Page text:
Former college football star Johnny Manziel predicts NCAA's demise: 'It's only a matter of time'

Johnny Manziel was one of the most popular college football players of his era. He threw for 7,820 yards during his two-year stint as the starting quarterback at Texas A&M. He was named the Heisman Trophy winner in 2012, becoming the first freshman to earn the accolade.

Manziel became a household name and brought unprecedented attention and revenue to Texas A&M, but his rise to stardom was also riddled with controversy. He got caught in the NCAA’s crosshairs when an investigation targeted Manziel’s possible autograph scheme. His childhood friend, Nate Fitch, was believed to be the mastermind behind the autographs-for-cash venture.

Given Manziel’s history with the NCAA, it did not come as a complete surprise when he shared a rather ominous prediction on the organization’s future. 

“F–k the NCAA,” Manziel said on a recent appearance on the Action Network’s “The Favorites” podcast. “They deserve everything they have coming to them.”


Johnny Manziel in February 2024

“It’s only a matter of time before we see the demise of the NCAA forever,” says former college football star Johnny Manziel. (Michael Starghill/MLB Photos via Getty Images)

Manziel also suggested that he would enjoy witnessing what he believes will be the eventual “demise of the NCAA.”

“It’s only a matter of time before we see the demise of the NCAA forever,” Manziel said. “I’ll be sitting here with a bucket of popcorn and my Heisman trophy right next to me, waiting for the day I see that alert.”


While the advent of name, image and likeness (NIL) has certainly significantly shifted the landscape of college athletes, it remains unclear how it will ultimately impact the overall structure of the NCAA.

Johnny Manziel at Texas A&M game

Johnny Manziel looks on during the first half of a game between the Texas A&M Aggies and the Louisiana Monroe Warhawks at Kyle Field on September 16, 2023 in College Station, Texas.  (Carmen Mandato/Getty Images)

Manziel raised eyebrows more than a decade ago when he began flashing large sums of cash at parties with music stars like Drake and NBA greats such as LeBron James. He also developed a reputation for crisscrossing the country on private planes.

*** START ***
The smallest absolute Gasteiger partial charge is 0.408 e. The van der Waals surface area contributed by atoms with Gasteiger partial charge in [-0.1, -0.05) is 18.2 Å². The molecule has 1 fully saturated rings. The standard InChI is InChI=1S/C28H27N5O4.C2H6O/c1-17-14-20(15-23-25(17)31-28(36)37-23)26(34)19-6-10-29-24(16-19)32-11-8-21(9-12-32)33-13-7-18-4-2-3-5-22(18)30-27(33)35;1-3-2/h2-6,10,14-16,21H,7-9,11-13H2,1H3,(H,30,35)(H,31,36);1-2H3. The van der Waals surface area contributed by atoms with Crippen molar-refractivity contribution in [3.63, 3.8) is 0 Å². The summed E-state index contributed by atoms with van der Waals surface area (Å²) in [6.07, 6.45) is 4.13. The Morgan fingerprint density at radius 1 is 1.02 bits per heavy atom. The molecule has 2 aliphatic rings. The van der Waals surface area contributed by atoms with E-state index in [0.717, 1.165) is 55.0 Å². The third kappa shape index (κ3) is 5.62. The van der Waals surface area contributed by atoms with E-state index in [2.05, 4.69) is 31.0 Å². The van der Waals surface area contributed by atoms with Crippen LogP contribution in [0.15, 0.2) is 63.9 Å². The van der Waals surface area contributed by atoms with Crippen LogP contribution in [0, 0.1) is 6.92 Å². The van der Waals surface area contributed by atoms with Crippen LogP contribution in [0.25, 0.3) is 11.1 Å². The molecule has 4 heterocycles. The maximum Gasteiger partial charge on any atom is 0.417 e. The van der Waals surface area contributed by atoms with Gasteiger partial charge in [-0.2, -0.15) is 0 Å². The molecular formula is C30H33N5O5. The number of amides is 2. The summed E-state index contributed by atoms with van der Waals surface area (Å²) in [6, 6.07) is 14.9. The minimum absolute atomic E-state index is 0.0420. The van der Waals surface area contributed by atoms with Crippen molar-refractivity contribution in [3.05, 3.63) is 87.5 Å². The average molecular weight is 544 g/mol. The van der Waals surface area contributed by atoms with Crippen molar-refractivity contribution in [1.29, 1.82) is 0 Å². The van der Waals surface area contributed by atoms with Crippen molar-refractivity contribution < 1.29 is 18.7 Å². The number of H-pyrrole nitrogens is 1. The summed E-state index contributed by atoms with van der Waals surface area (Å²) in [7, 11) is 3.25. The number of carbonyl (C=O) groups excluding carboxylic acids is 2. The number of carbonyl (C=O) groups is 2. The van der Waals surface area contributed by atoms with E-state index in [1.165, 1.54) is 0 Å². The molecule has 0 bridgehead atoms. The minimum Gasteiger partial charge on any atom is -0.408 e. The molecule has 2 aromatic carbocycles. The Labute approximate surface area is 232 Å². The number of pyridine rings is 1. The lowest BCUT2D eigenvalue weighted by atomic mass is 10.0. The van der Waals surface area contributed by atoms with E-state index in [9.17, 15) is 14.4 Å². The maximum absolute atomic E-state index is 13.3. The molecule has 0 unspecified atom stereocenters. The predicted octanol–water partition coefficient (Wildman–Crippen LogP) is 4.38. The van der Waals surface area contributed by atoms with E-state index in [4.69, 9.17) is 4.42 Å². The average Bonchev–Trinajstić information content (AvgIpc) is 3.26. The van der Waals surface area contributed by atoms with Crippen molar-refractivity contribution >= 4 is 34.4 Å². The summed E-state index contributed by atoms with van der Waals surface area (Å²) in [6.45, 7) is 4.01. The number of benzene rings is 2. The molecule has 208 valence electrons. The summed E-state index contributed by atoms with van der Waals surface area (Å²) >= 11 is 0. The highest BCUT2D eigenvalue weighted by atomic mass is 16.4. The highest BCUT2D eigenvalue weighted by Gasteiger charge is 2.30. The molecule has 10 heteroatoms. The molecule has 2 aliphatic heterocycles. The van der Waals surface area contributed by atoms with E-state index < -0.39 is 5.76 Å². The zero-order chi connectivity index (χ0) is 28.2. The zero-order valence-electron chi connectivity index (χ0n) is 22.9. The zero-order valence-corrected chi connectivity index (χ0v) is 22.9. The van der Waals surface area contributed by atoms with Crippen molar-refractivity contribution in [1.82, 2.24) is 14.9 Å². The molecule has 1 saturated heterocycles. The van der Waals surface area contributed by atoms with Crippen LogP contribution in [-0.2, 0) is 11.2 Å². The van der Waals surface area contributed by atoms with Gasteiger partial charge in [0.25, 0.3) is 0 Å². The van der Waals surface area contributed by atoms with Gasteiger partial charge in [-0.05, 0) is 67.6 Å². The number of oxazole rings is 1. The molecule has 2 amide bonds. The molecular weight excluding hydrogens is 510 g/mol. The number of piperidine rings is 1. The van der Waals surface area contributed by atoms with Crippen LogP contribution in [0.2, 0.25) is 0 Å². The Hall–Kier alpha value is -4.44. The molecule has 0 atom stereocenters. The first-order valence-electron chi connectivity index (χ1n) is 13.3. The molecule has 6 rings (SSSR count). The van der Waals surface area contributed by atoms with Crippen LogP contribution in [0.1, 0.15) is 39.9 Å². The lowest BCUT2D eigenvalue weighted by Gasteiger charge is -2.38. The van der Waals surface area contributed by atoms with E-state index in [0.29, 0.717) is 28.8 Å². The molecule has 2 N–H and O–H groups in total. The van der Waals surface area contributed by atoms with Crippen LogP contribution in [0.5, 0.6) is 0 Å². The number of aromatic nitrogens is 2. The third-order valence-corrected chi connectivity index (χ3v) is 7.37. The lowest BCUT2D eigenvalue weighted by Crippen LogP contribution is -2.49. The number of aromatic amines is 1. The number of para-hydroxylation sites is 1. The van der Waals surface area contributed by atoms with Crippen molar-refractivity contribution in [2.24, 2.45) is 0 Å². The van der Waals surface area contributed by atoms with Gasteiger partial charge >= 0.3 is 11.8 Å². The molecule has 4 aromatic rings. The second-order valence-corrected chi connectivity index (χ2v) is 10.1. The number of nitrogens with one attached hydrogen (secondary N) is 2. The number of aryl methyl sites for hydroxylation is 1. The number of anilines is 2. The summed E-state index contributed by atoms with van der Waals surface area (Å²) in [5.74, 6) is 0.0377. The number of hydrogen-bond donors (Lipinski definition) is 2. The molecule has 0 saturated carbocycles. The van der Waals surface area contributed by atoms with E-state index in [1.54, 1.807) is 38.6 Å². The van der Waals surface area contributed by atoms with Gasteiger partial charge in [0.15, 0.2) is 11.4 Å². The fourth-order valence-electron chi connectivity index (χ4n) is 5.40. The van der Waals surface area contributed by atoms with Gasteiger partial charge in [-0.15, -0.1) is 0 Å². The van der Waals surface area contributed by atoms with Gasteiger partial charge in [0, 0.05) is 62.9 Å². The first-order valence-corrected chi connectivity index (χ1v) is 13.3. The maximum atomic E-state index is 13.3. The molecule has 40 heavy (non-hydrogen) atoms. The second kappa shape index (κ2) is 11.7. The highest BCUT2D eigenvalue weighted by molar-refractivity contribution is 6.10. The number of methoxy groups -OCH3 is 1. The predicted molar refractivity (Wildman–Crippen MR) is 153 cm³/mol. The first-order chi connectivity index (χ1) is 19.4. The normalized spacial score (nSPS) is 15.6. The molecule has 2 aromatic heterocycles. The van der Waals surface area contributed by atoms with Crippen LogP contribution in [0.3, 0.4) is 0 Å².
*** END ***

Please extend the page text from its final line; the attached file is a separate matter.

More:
College athletes were not allowed to profit off their name, image or likeness at the time, so the NCAA eventually launched an investigation into Manziel’s possible autograph scheme.

In 2021, he told Barstool Sports that someone approached him and offered him the opportunity to make a few thousand dollars.

“We’re doing it all sneaky, we don’t want to get caught, we’re trying to learn from everybody else who’s got caught,” Manziel said. “And I may or may not have gone back to this guy’s condo and signed probably 10,000 pieces. He gave me three grand.”

Johnny Manziel in the FCFL

Johnny Manziel of the Zappers throws against the Glacier Boyz during a Fan Controlled Football game at Infinite Energy Arena on February 20, 2021, in Duluth, Georgia. (Kevin C. Cox/Fan Controlled Football/Getty Images)

Manziel also took aim at the NCAA over its decision to vacate Reggie Bush’s Heisman Trophy. Earlier this year, Manziel threatened to skip future trophy ceremonies.

“After careful thought and consideration I will be humbly removing myself from the Heisman trophy ceremony until @ReggieBush gets his trophy back,” Manziel posted on X on March 2. “Doesn’t sit right with my morals and values that he can’t be on that stage with us every year. Reggie IS the Heisman trophy. Do the RIGHT thing @NCAA the ball is in your court.”


Manziel landed in the No. 13 spot on ESPN’s “Top 75 quarterbacks of the 2000s.”

The Cleveland Browns drafted Manziel in the first round, but he flamed out after just two seasons. In the Netflix documentary “Untold: Johnny Football,” Manziel opened up about his struggles with addiction. He said his drug use after his final season in Cleveland resulted in him losing 40 pounds over a nine-month span.

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